Hunters walking up hill

With a long line of hunting seasons just around the corner, hunters who have not completed a Texas hunter education course should start looking for a course in their area now. Certification is required of all hunters born on or after Sept. 2, 1971. Youngsters who have not completed the course must be accompanied in the field by a Texas licensed hunter who is at least 17, hunter ed certified or exempt. Accompanied means within normal voice control. 

Some of my fondest kid memories date back to the late 1960s when I roamed the woods and pastures of my grandparent’s farm in Collin County near Parker. Summer weekends were spent shagging grasshoppers and fishing in stock tanks, but come fall I always reached for a single-shot Winchester and chased cottontails, fox squirrels, dove and quail long before the country was gobbled up by urban sprawl.

I’m not sure how old I was when I drew first blood with that old 20 gauge, but I know I did it without a hunter education certificate stuffed in my pocket. Hunter education wasn’t mandated by Texas law back then as it is now.

Like me, many Texas hunters who are now middle age relied heavily on close friends, family or other mentors to show us the ropes before we were cut loose to go at it alone as kids.

The only education regarding safe gun handling and hunting ethics I had as a youngster were taught by my dad. He was a good teacher whose important lessons made an everlasting impression.

Dad was a stickler about treating every firearm as if it were loaded, always keeping the muzzle pointed in a safe direction (up or down) and never pulling the trigger unless you were certain of the target. In his book, you never, ever shot a bird or any other animal unless the intention was to eat it, protect yourself, others or personal property.

Steve Hall agreed that those were all good lessons. Hall is a gun safety and hunter ethics advocate who has headed up the hunter education program for the Texas Parks and Wildlife department for more than a quarter century.

He is a firm believer that hunter education breeds safer hunting practices, which helps prevent accidents and ultimately saves lives.

There is plenty of solid trend data to support the claim.

Hall says TPWD began logging data on hunting related accidents in 1966, but didn’t mandate hunter education until 1988. Since then, all hunters born on or after Sept. 2, 1971 have been required to complete a hunter education course before hunting alone in Texas. In 1949, New York became the first state to create a law making hunter education certification mandatory for legal hunting.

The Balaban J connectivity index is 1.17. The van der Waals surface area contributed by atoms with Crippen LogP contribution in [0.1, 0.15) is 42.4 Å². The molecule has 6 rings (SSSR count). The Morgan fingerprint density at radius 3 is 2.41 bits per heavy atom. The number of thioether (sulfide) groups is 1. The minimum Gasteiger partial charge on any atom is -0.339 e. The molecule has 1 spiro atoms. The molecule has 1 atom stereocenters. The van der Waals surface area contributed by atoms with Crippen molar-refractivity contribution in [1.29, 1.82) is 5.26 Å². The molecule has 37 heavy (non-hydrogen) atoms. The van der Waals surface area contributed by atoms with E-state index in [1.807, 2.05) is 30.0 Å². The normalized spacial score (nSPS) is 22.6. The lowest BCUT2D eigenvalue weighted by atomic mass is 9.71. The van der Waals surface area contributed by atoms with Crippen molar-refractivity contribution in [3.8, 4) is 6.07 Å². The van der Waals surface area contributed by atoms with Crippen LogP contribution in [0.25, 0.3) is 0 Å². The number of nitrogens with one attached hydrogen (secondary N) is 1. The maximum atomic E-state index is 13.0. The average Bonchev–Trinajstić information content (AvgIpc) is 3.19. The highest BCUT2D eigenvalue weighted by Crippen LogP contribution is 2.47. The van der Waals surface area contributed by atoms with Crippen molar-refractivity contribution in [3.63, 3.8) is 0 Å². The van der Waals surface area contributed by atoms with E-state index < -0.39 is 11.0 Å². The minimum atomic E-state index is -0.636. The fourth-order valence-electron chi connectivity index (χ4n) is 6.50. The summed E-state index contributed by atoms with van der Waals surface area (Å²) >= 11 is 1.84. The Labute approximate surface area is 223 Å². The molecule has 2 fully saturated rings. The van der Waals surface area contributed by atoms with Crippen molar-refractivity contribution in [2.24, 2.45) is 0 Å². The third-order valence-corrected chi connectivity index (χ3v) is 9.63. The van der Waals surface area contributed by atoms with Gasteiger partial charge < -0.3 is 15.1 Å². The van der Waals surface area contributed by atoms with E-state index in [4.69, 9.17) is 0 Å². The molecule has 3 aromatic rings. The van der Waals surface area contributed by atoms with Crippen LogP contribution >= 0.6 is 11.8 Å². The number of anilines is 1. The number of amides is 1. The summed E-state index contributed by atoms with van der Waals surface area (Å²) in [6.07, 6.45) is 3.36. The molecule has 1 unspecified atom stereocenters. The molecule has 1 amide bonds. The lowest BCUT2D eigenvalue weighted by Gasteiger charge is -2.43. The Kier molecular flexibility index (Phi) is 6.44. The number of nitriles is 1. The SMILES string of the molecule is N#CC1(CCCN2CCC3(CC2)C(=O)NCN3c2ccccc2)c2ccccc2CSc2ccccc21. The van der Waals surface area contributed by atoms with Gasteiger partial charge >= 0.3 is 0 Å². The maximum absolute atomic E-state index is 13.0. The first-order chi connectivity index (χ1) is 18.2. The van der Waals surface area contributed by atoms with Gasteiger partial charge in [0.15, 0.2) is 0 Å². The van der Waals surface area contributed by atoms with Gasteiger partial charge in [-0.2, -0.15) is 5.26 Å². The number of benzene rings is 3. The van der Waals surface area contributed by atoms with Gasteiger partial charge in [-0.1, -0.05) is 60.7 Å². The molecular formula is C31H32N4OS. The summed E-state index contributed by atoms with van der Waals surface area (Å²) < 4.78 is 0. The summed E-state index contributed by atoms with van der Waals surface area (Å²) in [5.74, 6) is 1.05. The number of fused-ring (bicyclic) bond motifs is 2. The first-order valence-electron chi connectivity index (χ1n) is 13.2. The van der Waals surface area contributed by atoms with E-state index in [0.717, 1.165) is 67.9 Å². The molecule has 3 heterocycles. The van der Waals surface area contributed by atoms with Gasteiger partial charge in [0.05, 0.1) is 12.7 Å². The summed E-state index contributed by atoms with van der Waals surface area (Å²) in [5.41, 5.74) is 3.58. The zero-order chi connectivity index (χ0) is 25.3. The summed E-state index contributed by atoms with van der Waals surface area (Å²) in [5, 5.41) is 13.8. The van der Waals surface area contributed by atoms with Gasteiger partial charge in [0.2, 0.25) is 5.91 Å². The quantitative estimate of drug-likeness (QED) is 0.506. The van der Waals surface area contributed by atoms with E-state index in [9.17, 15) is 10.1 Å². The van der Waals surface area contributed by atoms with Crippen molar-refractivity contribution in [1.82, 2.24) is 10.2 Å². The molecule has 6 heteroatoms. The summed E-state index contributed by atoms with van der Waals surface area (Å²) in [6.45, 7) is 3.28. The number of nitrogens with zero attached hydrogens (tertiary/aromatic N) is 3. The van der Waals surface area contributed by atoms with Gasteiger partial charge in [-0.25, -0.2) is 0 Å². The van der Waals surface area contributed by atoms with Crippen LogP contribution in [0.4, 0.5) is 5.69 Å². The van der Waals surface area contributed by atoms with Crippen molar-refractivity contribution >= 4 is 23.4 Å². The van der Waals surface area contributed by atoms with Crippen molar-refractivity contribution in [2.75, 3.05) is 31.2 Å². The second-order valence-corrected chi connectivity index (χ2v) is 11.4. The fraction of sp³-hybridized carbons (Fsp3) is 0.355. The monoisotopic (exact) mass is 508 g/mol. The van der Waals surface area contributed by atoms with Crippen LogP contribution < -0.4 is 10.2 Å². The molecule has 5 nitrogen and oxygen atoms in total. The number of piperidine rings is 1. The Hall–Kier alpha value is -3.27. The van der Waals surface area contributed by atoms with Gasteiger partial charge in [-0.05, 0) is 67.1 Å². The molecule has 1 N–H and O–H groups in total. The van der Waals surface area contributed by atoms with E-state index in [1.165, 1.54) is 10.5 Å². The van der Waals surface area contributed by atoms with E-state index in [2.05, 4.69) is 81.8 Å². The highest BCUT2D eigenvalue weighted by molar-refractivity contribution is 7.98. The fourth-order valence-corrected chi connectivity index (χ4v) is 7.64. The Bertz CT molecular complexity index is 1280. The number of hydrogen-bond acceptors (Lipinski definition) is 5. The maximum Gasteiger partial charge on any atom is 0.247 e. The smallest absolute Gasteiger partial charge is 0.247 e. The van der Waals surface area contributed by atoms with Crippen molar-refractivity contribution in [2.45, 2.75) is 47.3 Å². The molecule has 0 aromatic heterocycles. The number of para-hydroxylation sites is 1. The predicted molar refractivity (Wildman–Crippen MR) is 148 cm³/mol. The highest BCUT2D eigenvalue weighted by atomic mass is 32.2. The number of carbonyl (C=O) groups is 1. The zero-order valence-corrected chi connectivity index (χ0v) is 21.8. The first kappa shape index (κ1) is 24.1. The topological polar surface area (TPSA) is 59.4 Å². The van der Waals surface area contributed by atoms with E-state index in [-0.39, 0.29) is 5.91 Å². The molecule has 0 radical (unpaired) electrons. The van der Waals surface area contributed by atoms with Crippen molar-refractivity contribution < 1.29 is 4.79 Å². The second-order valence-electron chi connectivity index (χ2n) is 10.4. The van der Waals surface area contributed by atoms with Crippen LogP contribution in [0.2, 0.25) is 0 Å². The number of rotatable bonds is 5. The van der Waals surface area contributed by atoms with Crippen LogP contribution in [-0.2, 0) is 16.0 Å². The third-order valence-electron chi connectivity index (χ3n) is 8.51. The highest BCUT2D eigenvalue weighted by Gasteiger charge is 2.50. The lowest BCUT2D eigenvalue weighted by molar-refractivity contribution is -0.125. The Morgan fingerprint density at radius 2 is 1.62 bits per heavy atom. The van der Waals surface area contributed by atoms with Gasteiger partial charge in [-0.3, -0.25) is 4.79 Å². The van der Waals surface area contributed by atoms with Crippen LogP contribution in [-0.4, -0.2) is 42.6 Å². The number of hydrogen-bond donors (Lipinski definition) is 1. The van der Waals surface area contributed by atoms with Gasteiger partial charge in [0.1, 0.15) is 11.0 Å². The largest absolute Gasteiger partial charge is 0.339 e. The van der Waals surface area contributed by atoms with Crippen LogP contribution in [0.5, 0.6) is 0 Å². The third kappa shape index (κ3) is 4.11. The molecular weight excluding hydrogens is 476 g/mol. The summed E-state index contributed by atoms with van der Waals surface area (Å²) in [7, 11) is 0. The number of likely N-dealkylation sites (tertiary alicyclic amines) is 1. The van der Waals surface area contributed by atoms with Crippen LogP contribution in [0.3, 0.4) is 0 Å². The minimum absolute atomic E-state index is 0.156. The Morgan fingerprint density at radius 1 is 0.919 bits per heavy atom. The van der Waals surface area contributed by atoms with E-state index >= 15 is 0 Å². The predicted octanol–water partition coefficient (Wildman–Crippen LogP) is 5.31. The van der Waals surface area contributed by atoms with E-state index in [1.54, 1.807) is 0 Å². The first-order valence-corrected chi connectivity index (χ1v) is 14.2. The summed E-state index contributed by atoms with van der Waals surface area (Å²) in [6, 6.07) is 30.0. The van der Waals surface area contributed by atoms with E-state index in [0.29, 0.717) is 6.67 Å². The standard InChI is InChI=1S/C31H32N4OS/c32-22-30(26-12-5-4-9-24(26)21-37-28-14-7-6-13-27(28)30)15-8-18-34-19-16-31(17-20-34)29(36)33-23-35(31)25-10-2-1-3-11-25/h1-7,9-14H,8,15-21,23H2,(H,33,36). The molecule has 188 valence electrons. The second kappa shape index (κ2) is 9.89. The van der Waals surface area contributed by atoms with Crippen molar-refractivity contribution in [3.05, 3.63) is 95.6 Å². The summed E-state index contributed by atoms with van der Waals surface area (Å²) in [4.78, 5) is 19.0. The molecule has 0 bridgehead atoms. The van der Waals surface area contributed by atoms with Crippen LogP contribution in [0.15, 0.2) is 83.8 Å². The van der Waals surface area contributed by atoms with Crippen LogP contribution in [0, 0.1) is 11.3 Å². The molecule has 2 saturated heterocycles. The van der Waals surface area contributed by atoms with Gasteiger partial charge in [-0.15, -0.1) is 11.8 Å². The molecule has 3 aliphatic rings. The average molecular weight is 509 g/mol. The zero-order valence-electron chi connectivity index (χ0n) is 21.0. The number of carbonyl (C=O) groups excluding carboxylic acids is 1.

The downward curve witnessed in Texas’ hunting-related accidents since hunter education was made mandatory 32 years ago is a definitive one.

Hunting accidents reached an all-time high in Texas in 1968. There were 105 accidents documented that year resulting in 37 fatalities. Approximately 855,000 hunting licenses were sold that year.

In 1988, the same year Texas became the 38th state to implement a hunter education law, there were 70 accidents, 12 lives lost and nearly 1.2 million hunting licenses sold.

Texas hunting accidents hit an all-time low of 17 in 2018, surpassing the previous record low of 20 set in 2015. The number of accidents increased to 21 last year with one fatality and nearly 1.3 million hunting licenses sold.

Though one hunting related accident will always be one too many, Hall says hunter education is clearly working.

“The trend data is convincing,” he said. “Hunter education has reduced hunting incidents in Texas by more than three-fourths since 1988. It also has improved the compliance rate of hunting regulations and improved the image of hunting and hunters.”

Hall says more than 1.5 million Texans have taken a hunter education course since 1988, and that Texas issues more certifications each year than any other state — about 55,000-70,000.

The annual figure includes about 18,000-20,000 certificates issued to students enrolled in agriculture science and the state’s outdoor adventures program. Hall said an additional 25,000 people are certified through online courses, while about 10,000 certificates are issued through traditional classroom courses administered by volunteer instructors around the state.

Hunters are advised to keep their hunter education certificates with them at all times while hunting, just in case they get checked by a game warden.

It will be interesting to see how traditional classroom course certification numbers hold up through the rigors of the COVID-19 pandemic. These courses are designed for novice and young hunters ages 9 years and above. A $15 classroom course typically lasts for 6 hours.There is no age limit for taking the course, but you must be at least nine to become officially certified.

Hall says the coronavirus hasn’t stopped in-person, instructor-led courses from taking place. However, class participation sizes have been reduced and instructors are required to follow safety protocols such as social distancing, hand washing, equipment sanitizing and mask wearing to help keep everyone healthy.

“The classes are definitely smaller and the quality of education isn’t has ‘hands on’ as it has been in the past,” Hall said.

People interested in taking a hunter education course should visit the TPWD hunter education website (tpwd.texas.gov/education/hunter-education). You can search for classroom courses in your area by clicking the classroom course link or you can contact the department directly at 1-800-792-1112, ext. 4999.